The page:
This chapter features two educators. First, Dr. Nicole Bell describes the 4-Direction Education model as well as a Medicine Wheel and its origin. Next, Dean Smith describes a Medicine Wheel as a reflection wheel and its origins. Both educators offer applications to integrate Indigenous education into the classroom using a Medicine Wheel.
To see and print the diagrams introduced in Chapter 2 and referred to in future chapters, click here.
Dr. Leisa Desmoulins introduces chapter 2, which includes presentations of a Four Directions Education Model, Medicine Wheels, and considerations for integrating Indigenous content into classrooms.
The Four Directions Model for Indigenous Education
Dr. Nicole Bell describes the Four Directions Education Model and a Medicine Wheel. She highlights the gifts of the four directions of the Medicine Wheel and how teachers can engage all four aspects of being for learning. Nicole connects the Four Directions Education Model to inquiry-based learning and concludes with connections to Ontario curricula. Leisa summarizes key ideas and where to find more information on this topic.
Integrating Indigenous Content into the Classroom
Dean Smith highlights his work as an Indigenous education Consultant for the Kawartha Pine Ridge District School Board [KPRDSB]. He describes a Medicine Wheel as a reflection tool that supports a holistic cycle of learning. He acknowledges Elder Melody Crowe who guides his work.
In-Service Sessions to Prepare Teachers to Infuse Indigenous Content into their Classroom
Dean Smith recounts the pilot work he did with Indigenous Elders, Knowledge Keepers, and educators from three local First Nations, and consultants from the KPRDSB. They developed a course called Understanding Contemporary First Nations, Métis, and Inuit Voices. He highlights two of the seven principles of Indigenous education that guide educators at the KPRDSB. The first is the principle nothing about us without us, and the second is that Indigenous education values Indigenous ways of knowing as well as historical relationships between Indigenous and non-Indigenous peoples. Leisa concludes this section with information about how to access the resources described in this section.
Integrating Indigenous Education into the Classroom: Challenges and Opportunities
Dean Smith discusses the decolonizing approach that has guided the KPRDSB. He cites Mi’kmaq scholar Dr. Marie Battiste and her two-pronged call for educators that take up Indigenous education to: 1) critique the historical and ongoing injustices against Indigenous peoples as sovereign peoples, and 2) rebel against a lack of imagination by activating caring and doing. He offers opportunities to integrate Indigenous education into the classroom and create a safe place for all students to learn.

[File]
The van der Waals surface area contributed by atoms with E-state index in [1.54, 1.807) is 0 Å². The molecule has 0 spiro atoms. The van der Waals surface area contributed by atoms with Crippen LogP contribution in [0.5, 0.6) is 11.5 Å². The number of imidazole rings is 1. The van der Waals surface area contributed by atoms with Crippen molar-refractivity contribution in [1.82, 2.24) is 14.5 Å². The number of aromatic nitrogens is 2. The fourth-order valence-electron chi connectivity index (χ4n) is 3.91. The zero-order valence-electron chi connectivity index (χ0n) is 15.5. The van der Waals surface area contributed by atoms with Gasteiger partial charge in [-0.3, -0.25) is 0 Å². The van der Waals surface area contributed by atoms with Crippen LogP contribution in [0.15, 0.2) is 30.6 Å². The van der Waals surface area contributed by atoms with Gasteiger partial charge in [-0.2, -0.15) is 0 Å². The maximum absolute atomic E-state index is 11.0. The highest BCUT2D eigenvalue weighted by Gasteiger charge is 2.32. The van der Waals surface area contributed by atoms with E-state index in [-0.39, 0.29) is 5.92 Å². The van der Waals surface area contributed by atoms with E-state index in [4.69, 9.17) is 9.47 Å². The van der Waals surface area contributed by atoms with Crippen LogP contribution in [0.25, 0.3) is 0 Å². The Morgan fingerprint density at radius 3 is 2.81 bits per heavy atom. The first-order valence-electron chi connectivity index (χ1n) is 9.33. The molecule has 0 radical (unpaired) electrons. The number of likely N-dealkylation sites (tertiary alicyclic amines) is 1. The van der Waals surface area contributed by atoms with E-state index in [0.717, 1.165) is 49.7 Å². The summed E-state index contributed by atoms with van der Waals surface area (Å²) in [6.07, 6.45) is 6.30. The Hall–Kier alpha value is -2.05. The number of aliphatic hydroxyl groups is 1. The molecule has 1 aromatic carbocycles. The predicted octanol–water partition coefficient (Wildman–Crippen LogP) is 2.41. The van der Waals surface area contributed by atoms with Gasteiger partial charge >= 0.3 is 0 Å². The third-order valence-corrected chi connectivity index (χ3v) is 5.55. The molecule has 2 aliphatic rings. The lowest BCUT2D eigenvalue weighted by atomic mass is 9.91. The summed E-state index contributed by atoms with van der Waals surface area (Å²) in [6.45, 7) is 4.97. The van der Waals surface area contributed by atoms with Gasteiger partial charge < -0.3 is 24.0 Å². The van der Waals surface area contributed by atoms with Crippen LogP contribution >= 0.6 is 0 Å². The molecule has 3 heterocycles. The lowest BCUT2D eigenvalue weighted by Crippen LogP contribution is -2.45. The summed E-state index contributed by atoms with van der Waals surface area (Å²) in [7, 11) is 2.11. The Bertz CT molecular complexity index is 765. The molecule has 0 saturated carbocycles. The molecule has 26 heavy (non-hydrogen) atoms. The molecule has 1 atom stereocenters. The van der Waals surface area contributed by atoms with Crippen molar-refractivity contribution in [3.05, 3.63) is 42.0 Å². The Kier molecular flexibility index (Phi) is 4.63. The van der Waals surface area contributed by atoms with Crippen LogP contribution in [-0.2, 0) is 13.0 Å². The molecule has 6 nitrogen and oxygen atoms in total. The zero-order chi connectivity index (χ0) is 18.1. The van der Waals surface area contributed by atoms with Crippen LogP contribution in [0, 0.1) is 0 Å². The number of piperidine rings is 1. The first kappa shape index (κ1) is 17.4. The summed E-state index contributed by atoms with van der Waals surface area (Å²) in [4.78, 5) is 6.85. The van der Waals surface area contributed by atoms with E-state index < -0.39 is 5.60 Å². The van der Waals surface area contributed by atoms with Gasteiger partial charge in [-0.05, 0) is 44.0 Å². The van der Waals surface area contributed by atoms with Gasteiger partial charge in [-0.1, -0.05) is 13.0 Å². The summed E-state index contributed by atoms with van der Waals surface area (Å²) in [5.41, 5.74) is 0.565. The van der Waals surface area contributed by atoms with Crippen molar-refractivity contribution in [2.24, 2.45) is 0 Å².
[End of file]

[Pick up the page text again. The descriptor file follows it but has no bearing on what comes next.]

Relationship-Building with Indigenous Communities
Dean Smith describes relationship-building and developing lesson plans between the KPRDSB, three First Nation communities, and the local Indigenous Friendship Centre. He highlights the benefits of integrating Indigenous pedagogies of storytelling and listening for all students and the student-led inquiry approach used when visitors come into the classroom and share. The process is linked to the NCCIE lesson plans.
Ministry of Education Expectations
Dean shares a story about revising the NBE (i.e., First Nations, Métis, and Inuit studies) course within the Board. He describes the initial fear of educators within the Board and concerns that the new Indigenous content would not meet the curriculum expectations. He calls for a balanced curriculum that includes Indigenous voices in all grades.
Using a Medicine Wheel in the Classroom
Dean Smith explains how a Medicine Wheel is an invitation for teachers to be reflective in their practice. It is a meta-cognitive opportunity that encourages self-reflection in a guided way and highlights Indigenous pedagogies. Each direction of the Medicine Wheel creates opportunities to take in new information through spirit, heart, emotions, and mind. Leisa concludes this section asking viewers about the similarities and differences between Dean’s reflection wheel and Nicole’s 4-Directions Education Model.
Next Steps for Educators
Leisa Desmoulins provides an introduction, followed by Dean Smith who describes the aim of KPRDSB to build useful and organized resources for educators. He invites educators to engage in their resources.
References for Chapter 2
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